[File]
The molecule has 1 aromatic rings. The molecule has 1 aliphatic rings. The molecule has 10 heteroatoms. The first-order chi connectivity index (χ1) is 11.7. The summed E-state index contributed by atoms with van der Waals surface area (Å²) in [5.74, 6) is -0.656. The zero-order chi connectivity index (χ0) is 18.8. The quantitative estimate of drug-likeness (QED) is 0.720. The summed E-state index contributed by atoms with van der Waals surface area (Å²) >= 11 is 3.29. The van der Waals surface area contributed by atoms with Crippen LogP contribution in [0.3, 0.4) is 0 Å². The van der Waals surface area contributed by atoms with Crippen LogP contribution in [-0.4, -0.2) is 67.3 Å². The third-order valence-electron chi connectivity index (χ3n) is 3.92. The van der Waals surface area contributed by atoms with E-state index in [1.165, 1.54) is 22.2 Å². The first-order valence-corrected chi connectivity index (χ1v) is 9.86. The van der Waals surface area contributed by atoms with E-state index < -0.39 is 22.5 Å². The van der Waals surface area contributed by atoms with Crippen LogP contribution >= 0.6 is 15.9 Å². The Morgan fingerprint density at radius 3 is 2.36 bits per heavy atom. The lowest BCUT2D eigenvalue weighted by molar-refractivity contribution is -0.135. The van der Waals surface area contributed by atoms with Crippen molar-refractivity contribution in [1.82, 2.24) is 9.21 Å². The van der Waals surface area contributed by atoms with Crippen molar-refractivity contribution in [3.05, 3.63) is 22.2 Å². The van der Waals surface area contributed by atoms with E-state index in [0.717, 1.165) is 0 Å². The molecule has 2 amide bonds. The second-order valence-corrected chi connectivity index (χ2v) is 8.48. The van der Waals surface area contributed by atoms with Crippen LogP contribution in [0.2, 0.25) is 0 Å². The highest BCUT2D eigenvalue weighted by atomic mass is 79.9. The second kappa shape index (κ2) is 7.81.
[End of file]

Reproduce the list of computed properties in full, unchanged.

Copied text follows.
The molecule has 1 aromatic rings. The molecule has 1 aliphatic rings. The molecule has 10 heteroatoms. The first-order chi connectivity index (χ1) is 11.7. The summed E-state index contributed by atoms with van der Waals surface area (Å²) in [5.74, 6) is -0.656. The zero-order chi connectivity index (χ0) is 18.8. The quantitative estimate of drug-likeness (QED) is 0.720. The summed E-state index contributed by atoms with van der Waals surface area (Å²) >= 11 is 3.29. The van der Waals surface area contributed by atoms with Crippen LogP contribution in [0.3, 0.4) is 0 Å². The van der Waals surface area contributed by atoms with Crippen LogP contribution in [-0.4, -0.2) is 67.3 Å². The third-order valence-electron chi connectivity index (χ3n) is 3.92. The van der Waals surface area contributed by atoms with E-state index in [1.165, 1.54) is 22.2 Å². The first-order valence-corrected chi connectivity index (χ1v) is 9.86. The van der Waals surface area contributed by atoms with E-state index < -0.39 is 22.5 Å². The van der Waals surface area contributed by atoms with Crippen LogP contribution >= 0.6 is 15.9 Å². The Morgan fingerprint density at radius 3 is 2.36 bits per heavy atom. The lowest BCUT2D eigenvalue weighted by molar-refractivity contribution is -0.135. The van der Waals surface area contributed by atoms with Crippen molar-refractivity contribution in [1.82, 2.24) is 9.21 Å². The van der Waals surface area contributed by atoms with Crippen molar-refractivity contribution in [3.05, 3.63) is 22.2 Å². The van der Waals surface area contributed by atoms with E-state index in [0.717, 1.165) is 0 Å². The molecule has 2 amide bonds. The second-order valence-corrected chi connectivity index (χ2v) is 8.48. The van der Waals surface area contributed by atoms with Crippen LogP contribution in [0.2, 0.25) is 0 Å². The highest BCUT2D eigenvalue weighted by atomic mass is 79.9. The second kappa shape index (κ2) is 7.81.